“Premenstrual Syndrome” (PMS) is the name given to the cycle occurrence of distressing symptoms experienced by women in their most estrogen active years. The symptoms appear one to two weeks prior to menses, but within a week after the first day of menstruation, they diminish significantly or disappear.
Do you have any of these symptoms on a monthly or ongoing basis?
The exact cause of PMS has not been identified. However, it is believed to be related to both biological (hormone) and psychological (neurotransmitter) factors.
PMS is estimated to affect up to 75% of women during their childbearing years.
- Offers Natural Support for Women with Common Premenstrual Complaints
- Provides Herbs That Have a Long History of Use in Women’s Reproductive Health
Dr. Q’s PMS Ease is a comprehensive blend of Native American and Chinese herbs traditionally used to provide balance and support for a healthy menstrual cycle.
This tradition-based, multi-herb formula combines “female herbs” and traditional tonics that have been chosen by means of clinical observation for their complementary and compounding effects.
Chaste Berry Extract (Vitex angus-castus) has been used for centuries to support women with hormone-related gynecologic complaints. Modern research has validated this traditional use by showing that various preparations of chaste berry demonstrate positive effects in women with premenstrual syndrome (PMS). [1,2] The German Commission E approves the use of chaste berry to support menstrual cycle regularity, breast tenderness, and PMS; and it is widely recommended by family physicians and gynecologists in Germany.  Iridoids and flavonoids are thought to exert benefits through indirect effects on various hormones, especially prolactin and progesterone.
Parsley (Petroselinum crispum) promotes fluid balance. Its effect appears to be mediated through an inhibition of the sodium-potassium pump. As an aquaretic, parsley is ascribed the benefit of increasing urine volume while supporting retention of electrolytes. Parsley is also considered to have cleansing and detoxifying properties.
Dandelion (Taraxacum officinale) has been commonly used for its ability to help maintain healthy fluid balance and for its cleansing effects. In vitro research suggests that the active constituents in dandelion—which include luteolin, quercetin, and inulin—suppress cyclooxygenase-2 (COX-2) and inducible nitric oxide synthase (iNOS), increase antioxidant activity, upregulate phase II detoxification, and support bifidobacteria growth.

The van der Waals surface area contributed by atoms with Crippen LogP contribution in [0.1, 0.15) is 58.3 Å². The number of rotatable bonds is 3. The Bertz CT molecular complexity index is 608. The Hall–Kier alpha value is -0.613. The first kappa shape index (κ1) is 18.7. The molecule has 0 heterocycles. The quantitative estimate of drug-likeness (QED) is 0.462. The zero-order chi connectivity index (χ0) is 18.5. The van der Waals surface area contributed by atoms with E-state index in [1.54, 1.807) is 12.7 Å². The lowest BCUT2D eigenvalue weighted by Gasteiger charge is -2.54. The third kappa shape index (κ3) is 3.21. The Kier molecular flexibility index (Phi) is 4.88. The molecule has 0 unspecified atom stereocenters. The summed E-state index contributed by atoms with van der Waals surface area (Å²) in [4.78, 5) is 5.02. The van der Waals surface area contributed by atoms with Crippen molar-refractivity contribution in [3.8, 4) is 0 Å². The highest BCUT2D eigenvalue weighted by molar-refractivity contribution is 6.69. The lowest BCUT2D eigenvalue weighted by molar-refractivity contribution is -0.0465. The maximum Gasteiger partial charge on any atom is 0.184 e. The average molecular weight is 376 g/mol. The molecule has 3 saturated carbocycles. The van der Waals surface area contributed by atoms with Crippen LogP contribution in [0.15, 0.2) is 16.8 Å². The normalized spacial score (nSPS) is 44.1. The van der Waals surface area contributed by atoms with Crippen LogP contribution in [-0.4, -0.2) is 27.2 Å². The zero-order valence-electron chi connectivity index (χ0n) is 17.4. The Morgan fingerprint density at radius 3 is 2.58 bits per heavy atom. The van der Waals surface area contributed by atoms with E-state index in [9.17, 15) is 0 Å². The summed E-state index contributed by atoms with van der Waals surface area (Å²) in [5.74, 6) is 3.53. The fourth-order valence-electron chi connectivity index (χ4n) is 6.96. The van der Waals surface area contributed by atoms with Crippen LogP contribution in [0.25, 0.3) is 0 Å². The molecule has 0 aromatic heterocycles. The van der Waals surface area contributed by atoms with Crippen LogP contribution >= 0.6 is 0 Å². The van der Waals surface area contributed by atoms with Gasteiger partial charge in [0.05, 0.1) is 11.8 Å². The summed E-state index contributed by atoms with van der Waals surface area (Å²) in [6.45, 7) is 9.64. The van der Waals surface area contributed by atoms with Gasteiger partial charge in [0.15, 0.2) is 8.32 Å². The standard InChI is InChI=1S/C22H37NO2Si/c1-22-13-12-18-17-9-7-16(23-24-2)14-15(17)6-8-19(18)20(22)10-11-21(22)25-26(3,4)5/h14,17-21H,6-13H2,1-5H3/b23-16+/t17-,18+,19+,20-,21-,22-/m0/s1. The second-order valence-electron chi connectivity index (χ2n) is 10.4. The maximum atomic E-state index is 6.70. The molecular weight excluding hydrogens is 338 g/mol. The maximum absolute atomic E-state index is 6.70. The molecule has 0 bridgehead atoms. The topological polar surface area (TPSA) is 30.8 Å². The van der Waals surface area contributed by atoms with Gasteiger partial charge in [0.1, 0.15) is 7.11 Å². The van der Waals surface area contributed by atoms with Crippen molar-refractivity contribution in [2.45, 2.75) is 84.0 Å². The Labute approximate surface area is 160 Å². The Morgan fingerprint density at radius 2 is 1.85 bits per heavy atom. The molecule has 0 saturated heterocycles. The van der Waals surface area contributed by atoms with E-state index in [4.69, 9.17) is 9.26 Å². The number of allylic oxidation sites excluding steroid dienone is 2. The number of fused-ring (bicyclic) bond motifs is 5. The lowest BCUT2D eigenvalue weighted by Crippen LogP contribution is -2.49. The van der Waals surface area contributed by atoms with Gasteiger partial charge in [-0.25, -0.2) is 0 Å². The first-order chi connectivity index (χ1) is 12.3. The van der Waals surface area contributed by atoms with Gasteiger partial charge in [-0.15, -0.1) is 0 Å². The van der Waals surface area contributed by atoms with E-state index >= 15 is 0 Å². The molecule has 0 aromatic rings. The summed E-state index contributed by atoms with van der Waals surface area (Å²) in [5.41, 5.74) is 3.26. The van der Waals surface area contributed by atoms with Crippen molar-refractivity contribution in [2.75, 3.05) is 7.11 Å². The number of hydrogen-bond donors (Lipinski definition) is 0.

Dong Quai Extract (Angelica sinensis) has its origins in China, Japan, and Korea, where it has been traditionally used to balance the female cycle and address common symptoms of PMS. Research suggests that dong quai affects the contractive rhythm of the uterus. Many functional medicine practitioners believe dong quai works best in combination with other herbs to support menstrual regularity.
Licorice Extract (Glycyrrhiza glabra) functions as a weak phytoestrogen and has traditionally been used to help regulate menstruation and relieve commonly experienced menstruation-related muscle cramping. The metabolite of glycyrrhizin, glycyrrhetic acid, is similar in structure to hormones secreted by the adrenal cortex, and licorice is sometimes used along with bupleurum to support adrenal gland function. In vitro research also suggests that licorice has a positive influence on inflammatory pathways.
Peony (Paeonia lactiflora), also known as bai shao yao, is a Chinese herb used to help regulate menses and decrease minor pain. In traditional Chinese medicine (TCM), peony and licorice are used together and are thought to have great synergism relating to their effects on neuromuscular junctions.
Tangerine (Citrus reticulata) is a traditional Chinese herb also known as pericarpium or chen pi. It is derived from aged tangerine peel and traditionally used to help relieve the common premenstrual complaint of breast tenderness. TCM practitioners also use chen pi to help prevent stagnation and relieve minor abdominal fullness and minor pain.
Ginger Root (Zingiber officinale) has been studied for its effects on inflammatory mediator biosynthesis. In fact, in vitro work suggests that components of ginger can positively affect the expression of inflammatory genes. It is thought that the production of inflammatory mediators may encourage some of the common symptoms of PMS. Ginger is also thought to be good for circulation, nausea, and gas. In this formula, ginger is included for its “warming” effect which balances the “cooling” effects of other herbs.
Red Raspberry (Rubus idaeus) has been used by women for centuries to support and balance the reproductive system, and to relax the uterus. In traditional herbalism, red raspberry has been connected to female health and is used as a remedy to support normal menstrual flow.
Bupleurum (Bupleurum falcatum), also known as chai hu, is a traditional “female cycle balancer” that has uterine-calming activity. Chinese medicine practitioners use chai hu to unblock liver qi stagnation that manifests as menstrual cramping, emotional changes, and breast tenderness. An animal study suggests that chai hu supports a healthy mood through central adrenergic mechanisms.  It also has been shown to regulate the neuroendocrine system by increasing beta-endorphin and decreasing epinephrine and dopamine, which probably accounts for its relaxing properties.
Take two capsules daily, or as directed by your healthcare practitioner. Children, pregnant or lactating women, and individuals using blood thinners should consult their healthcare practitioner prior to use. Do not use if tamper seal is damaged.
Does Not Contain
Wheat, gluten, corn protein, yeast, soy, animal or dairy products, fish, shellfish, peanuts, tree nuts, egg, artificial colors, artificial sweeteners, or preservatives.